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Protocol and Practice of Persons Appearing in the Court of Commissioner Myra HARRIS << return to previous page
Specific Comments or Advice for Litigants Specific Requirements or Preferences Judge McClennen and Commissioner Harris make up the Lower Court of Appeals within Maricopa County’s Superior Court, which handles civil and criminal appeals from twenty-three (23) Municipal Courts, and twenty-five (25) Justice of the Peace Courts. Additionally, this division handles Special Actions, Review of Administrative Decisions, and Writs of Habeas Corpus. An index of non-precedent setting opinions may be accessed via the Maricopa County Superior Court website. Topics include opinions about blood tests, community caretaker functions, reasonable suspicion, right to counsel, and sufficiency of evidence to reference a few.  
 
After the lower court judgment is entered into the record, the appellant may file a notice of appeal, request trial court records (e.g. transcripts), and file briefs citing legal reasons for over-turning the ruling, which fully analyze how those reasons relate to the facts of the case. Counsel working on appeal must cite to the applicable case law (e.g. State v. Chapple, 135 Ariz. 281 (1983); Eaton v. AHCCCS, 206 Ariz. 430 (Ct. App. 2003), et al.), statutes (e.g. A.R.S. § 12-901, et al.), and rules (e.g. Superior Court Rules of Appellate Procedure—Civil; Superior Court Rules of Appellate Procedure— Criminal, Rules of Procedure in Civil Traffic and Civil Boating Violation Cases). New evidence is not admitted on appeal; an appeal facilitates judicial review of the lower court’s holding. A Lower Court of Appeals Flow Chart further outlining the administrative process may be accessed on the Maricopa County Superior Court’s website.  
 
• Judicial officers are neutral parties, who focus on the facts, not ancillary matters. It is the Court’s responsibility to do justice, and be perceived as doing justice. Litigants must recognize these as distinct roles, not one and the same.  
 
• If a young attorney does not know what to do in a particular instance, he or she is encouraged to ask for help. All attorneys have struggled through their first case: everyone starts the same way. Diligent young attorneys will go to Court, and observe a proceeding similar to the one for which they are to be responsible. Time may also be spent at the Self Help Center, becoming familiar with forms and filings.  
 
• Litigants representing themselves tend to be more compliant when they have a stake in the case, understand the process, and believe the Court is hearing their story. Otherwise, litigants become frustrated in the pursuit of justice for themselves: perhaps expectations are impermissibly grounded in television’s depiction of the judiciary. Please understand the Court is bound by law, but may often consider equities of a case, ensuring the outcome is fair. Fair does not mean equal. It is my goal to hear the story of pro se litigants, and be detailed in my rulings, so as to help them understand the outcome of their case.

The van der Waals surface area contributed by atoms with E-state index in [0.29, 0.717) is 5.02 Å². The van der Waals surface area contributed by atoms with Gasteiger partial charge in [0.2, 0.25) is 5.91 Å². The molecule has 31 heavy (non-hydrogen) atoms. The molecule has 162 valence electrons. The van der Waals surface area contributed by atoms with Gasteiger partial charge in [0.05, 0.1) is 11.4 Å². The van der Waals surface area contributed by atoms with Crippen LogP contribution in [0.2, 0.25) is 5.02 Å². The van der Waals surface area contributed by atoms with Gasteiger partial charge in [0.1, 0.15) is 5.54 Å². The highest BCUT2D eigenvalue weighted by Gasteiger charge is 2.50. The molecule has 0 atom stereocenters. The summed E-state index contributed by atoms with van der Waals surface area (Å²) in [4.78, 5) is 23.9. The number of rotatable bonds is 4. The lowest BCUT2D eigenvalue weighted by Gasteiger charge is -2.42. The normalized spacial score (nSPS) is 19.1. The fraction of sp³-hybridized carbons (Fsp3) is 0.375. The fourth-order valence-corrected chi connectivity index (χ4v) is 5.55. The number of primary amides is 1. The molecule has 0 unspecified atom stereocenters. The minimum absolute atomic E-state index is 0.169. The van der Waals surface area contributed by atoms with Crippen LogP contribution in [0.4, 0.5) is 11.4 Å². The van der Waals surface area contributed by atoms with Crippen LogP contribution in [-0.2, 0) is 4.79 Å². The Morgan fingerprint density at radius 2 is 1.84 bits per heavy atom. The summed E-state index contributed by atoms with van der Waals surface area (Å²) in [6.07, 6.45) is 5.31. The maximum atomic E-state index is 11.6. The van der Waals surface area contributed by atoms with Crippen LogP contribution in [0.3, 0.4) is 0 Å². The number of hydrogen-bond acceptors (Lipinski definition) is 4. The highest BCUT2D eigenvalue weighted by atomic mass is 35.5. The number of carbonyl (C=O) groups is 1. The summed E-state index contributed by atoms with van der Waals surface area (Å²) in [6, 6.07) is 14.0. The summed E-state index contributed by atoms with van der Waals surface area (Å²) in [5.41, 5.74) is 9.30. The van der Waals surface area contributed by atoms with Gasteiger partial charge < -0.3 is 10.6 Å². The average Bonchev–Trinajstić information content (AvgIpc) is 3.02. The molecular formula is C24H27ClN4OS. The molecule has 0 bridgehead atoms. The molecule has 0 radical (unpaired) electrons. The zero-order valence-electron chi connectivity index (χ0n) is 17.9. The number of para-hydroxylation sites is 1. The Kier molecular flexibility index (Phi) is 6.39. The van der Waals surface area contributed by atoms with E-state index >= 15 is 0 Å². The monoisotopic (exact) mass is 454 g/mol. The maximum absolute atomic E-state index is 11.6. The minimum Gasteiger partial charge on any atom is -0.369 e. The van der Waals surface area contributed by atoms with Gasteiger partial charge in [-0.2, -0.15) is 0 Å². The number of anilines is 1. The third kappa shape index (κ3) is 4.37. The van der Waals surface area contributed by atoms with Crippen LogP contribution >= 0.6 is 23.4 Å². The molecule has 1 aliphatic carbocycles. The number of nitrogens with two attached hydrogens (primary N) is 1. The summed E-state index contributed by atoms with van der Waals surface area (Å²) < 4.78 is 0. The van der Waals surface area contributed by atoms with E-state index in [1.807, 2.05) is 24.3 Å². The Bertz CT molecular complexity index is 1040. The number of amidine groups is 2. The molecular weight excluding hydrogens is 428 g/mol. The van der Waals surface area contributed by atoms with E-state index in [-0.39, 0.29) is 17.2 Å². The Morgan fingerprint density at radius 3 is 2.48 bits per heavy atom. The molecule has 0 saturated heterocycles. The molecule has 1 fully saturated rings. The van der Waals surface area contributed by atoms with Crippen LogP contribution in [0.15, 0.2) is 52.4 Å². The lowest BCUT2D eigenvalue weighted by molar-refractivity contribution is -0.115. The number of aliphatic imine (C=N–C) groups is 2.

Pre-Trial Practice and Management Issues Motion Practice • Before my Lower Court of Appeals assignment, I was both a teacher and a Family Court Commissioner for many years. As a result, I have spent the bulk of my career either conducting legal research, and writing, or teaching the same. I look for— and value— this skill set in the legal professionals I encounter.  
 
• Legal research is inextricably linked to legal writing, which is done for the benefit of your clients, so as to represent their interest(s). The underlying rationale of what the Court is being asked to do must be clearly presented in logical order. If you do not explain what your clients want, and why they are entitled to it, the judicial officer will never fully understand your client’s circumstances.  
 
• When a record is provided to the Lower Court of Appeals, written transcripts are appreciated over audio transcripts. Otherwise, the review process is slowed to the detriment of all involved.
Other Pre-trial Practice Guidelines or Comments • All pleadings filed with the Court require the signature of counsel. When counsel signs a pleading, he or she becomes responsible for its content. A technical mistake is not fatal, but telling the Court something is, when it is not, impacts credibility. Counsel may personally suffer the consequences of inaccurate information in accordance with Rule 11 requirements.
Trial Practice and Protocol Courtroom Etiquette • The Court has a dim view of game playing. Counsel will lose credibility if (1) their research is incomplete; (2) gaps are left in analysis; or (3) answers to the Court’s questions are misstated. Judicial officers are not pleased when counsel tries to pull a “fast one.”  
 
• Be careful about being rude to people in Court. It is never a good idea. Learn the difference between being rude, and challenging the law in question. It helps when the Court is asked to allow you the opportunity to support your argument.
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